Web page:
Verna Friedman

Verna Friedman was a student at Clarke College in the late 1950s and received art instruction with Sister Mary James Ann. Please take a look at the Verna Friedman website. I love Verna’s work and I am thrilled and very proud that my aunt had something to do with her beautiful, imaginative work!

I peppered her with a series of questions, some of which are excerpted here.  The hyperlinks are my addition!

Dear Michele,

Where to begin?

I’ll begin by directly answering the questions you ask in your email and in the same order.

Who were her influences? 

She mentioned Diego Rivera at times and I thought she might have done a workshop with him at Colorado but I may be mistaken.  Her “Pioneer Angelus” does reflect some of his influence. There is also some of Georges Rouault in her religious work.

Did I watch her paint?

She did demonstrations in class. I think she did most of her painting outside of the Open Studio. I still have one of her demonstrations on shape and line. She was throwing it away and I salvaged it. The drawing is in the “Ecce Homo” style.  She taught the freshmen studio classes and gave us a solid foundation in the Elements of Design (breaking up space) which applies to abstract as well as representational art.  She told me that she preferred getting students who had not had formal art training before coming to Clarke (as I had not) so she didn’t have to break their bad habits.

How did she encourage me?

I think her encouragement came primarily outside of class. It was not unusual that she would grab you in the hallway and talk with you at great length (half hour to an hour) about how you’re doing, your goals, etc.  It made you feel very special!  You left those talks determined to do better as you did not want to disappoint her but you also thought you could do whatever she said you could do. She also encouraged us to enter competitions (as she did). I remember once (I believe I was a junior) and she took one of my paintings and said we should enter it into the Midwest Biennial (Title?) at the Joslyn Art Museum in Omaha.  What??  Yes, so she found a frame (several I believe and combined them) and put the painting in them and into a crate (which was available in the studio) and off it went. And it got in!  It made me feel so special.

Do I know the whereabouts of any of her paintings?

I am sure that many are in the Dubuque area and if you advertised in the Dubuque papers you would get results  –  that is if the paintings were signed as many of the original owners are probably no longer with us – and their inheritors might not know.  Also, an ad in Clarke magazine might work.  I do know that “Pioneer Angelus” was taken down from the Eliza Kelly stairwell in 1958. I do not know what happened to it. In its place my senior thesis was hung. This pleased me no end – to think that she replaced her painting with my mosaic!!!  I do not know where my mosaic is either.  I had not seen the abstracts you posted on the website. My feeling is that they might have been done in the mid-60s, perhaps in conjunction with her MFA from Colorado. Ed Demers should know this as he was at Clarke until 1967.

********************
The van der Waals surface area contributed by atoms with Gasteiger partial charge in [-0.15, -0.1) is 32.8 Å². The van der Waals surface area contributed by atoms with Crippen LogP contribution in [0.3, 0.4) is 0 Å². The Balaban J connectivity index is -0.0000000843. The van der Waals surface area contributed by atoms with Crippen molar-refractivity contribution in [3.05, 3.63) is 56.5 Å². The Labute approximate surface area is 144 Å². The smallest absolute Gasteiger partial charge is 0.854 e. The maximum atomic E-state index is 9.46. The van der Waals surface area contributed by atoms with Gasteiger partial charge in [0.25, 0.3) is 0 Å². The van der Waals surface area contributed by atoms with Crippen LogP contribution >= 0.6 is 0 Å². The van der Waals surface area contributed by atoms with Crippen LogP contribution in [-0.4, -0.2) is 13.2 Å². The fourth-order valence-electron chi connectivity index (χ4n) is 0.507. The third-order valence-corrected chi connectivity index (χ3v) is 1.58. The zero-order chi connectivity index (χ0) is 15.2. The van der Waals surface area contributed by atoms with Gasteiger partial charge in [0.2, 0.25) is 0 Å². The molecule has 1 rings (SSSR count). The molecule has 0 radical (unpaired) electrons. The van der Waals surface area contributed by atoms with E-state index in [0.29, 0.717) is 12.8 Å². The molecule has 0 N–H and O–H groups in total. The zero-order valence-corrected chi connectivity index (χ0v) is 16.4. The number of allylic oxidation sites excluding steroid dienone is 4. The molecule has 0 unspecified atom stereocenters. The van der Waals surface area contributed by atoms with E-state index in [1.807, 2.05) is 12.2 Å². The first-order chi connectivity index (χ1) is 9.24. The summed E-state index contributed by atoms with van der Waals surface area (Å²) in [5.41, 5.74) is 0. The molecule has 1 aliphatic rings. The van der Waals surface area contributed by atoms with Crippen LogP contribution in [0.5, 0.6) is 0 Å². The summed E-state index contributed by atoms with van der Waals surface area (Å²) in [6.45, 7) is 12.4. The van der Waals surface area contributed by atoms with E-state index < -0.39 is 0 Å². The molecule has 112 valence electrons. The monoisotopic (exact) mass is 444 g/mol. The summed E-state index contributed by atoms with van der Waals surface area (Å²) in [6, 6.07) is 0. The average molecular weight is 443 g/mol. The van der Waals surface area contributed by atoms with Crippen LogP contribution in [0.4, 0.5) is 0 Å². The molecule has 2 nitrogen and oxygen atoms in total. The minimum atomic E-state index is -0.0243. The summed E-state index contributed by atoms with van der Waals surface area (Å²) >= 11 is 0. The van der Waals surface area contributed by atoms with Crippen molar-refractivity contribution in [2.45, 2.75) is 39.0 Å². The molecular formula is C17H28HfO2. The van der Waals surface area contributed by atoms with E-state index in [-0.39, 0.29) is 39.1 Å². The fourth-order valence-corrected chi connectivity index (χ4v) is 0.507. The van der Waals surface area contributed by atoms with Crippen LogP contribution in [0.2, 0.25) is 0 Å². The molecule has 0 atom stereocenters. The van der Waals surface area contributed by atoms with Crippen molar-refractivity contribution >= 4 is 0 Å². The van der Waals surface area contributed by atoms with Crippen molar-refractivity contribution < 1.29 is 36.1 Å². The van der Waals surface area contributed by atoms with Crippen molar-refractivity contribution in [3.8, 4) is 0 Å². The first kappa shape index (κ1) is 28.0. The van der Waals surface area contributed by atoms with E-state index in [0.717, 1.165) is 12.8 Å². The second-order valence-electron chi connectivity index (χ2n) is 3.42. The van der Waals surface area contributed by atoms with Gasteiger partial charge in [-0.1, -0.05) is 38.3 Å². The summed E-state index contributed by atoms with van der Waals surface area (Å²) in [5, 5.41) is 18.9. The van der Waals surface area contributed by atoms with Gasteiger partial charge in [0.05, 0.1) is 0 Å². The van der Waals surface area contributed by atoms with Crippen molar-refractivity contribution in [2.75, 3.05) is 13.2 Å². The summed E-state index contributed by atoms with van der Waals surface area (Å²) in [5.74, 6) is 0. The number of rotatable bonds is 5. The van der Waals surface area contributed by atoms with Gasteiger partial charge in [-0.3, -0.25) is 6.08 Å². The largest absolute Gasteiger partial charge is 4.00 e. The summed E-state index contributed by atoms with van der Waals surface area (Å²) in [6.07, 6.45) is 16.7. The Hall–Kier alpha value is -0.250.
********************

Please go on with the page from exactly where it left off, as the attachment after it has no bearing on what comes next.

She definitely was highly respected as an artist.

As far as my observations about “back then” when many people didn’t “get it” about art.

Clarke was very “with it” as were other Iowa educational institutions (something I have always had to defend).   And James Ann did have associations with the University of Iowa.  I would guess that she received her MA from SUI sometime in the late 30s or early 40s. It is interesting to note that during 1946-1962 the University of Iowa had more graduate arts degrees than any other university in the country – and SUI had incredible teachers!  Philip Guston (who Boston University likes to claim) taught there during 1941-1945.  Lasansky joined the faculty in 1945 and remained there for many years. Peggy Guggenheim was so impressed with SUI that she donated a Jackson Pollack mural to the university in 1951. And at Clarke we had that same creative spirit with James Ann and Ed Demers (received his degree from Yale).  It definitely did not feel like a religious institution.  We had a great deal of freedom. The Honor Code was much respected.  The BVMs deserve a lot of credit for recognizing James Ann’s talent and allowing her to develop that talent at good schools. The BVMs also deserve a lot of credit for putting such emphasis on the Arts and allowing us to develop as individuals. The Drama and Music Departments were also very good.  Although the intent of Clarke (when I was a student) was as Sister Mary Benedict explained in Time magazine:   “[Clarke] accepts the commonplace theory that fledging a family of children can leave a woman with too much time and a painful lack of purpose. Consequently, Clarke trains its girls to become ‘the heart, the educated heart, not only of the home but of communities outside the home.’”    I would have to say that that no longer applies and “the girls” have become much more in their life after Clarke.

I stayed in touch for a short time after I left Clarke. SMJA actually sent me stamps (5 cents at the time) so that I would write. She also sent a beautiful hand lettered wedding gift in 1960.  Then after marriage, unfortunately, my life changed and I did not communicate very often with my past. In 2008 I returned to Clarke for my class’s 50th Reunion. I reconnected with college friends and with Ed Demers.

Good luck in your ambitious endeavor. I look forward to seeing the results.

Best regards,


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Portrait of a mid-century contemporary artist, AKA Ann Walsh

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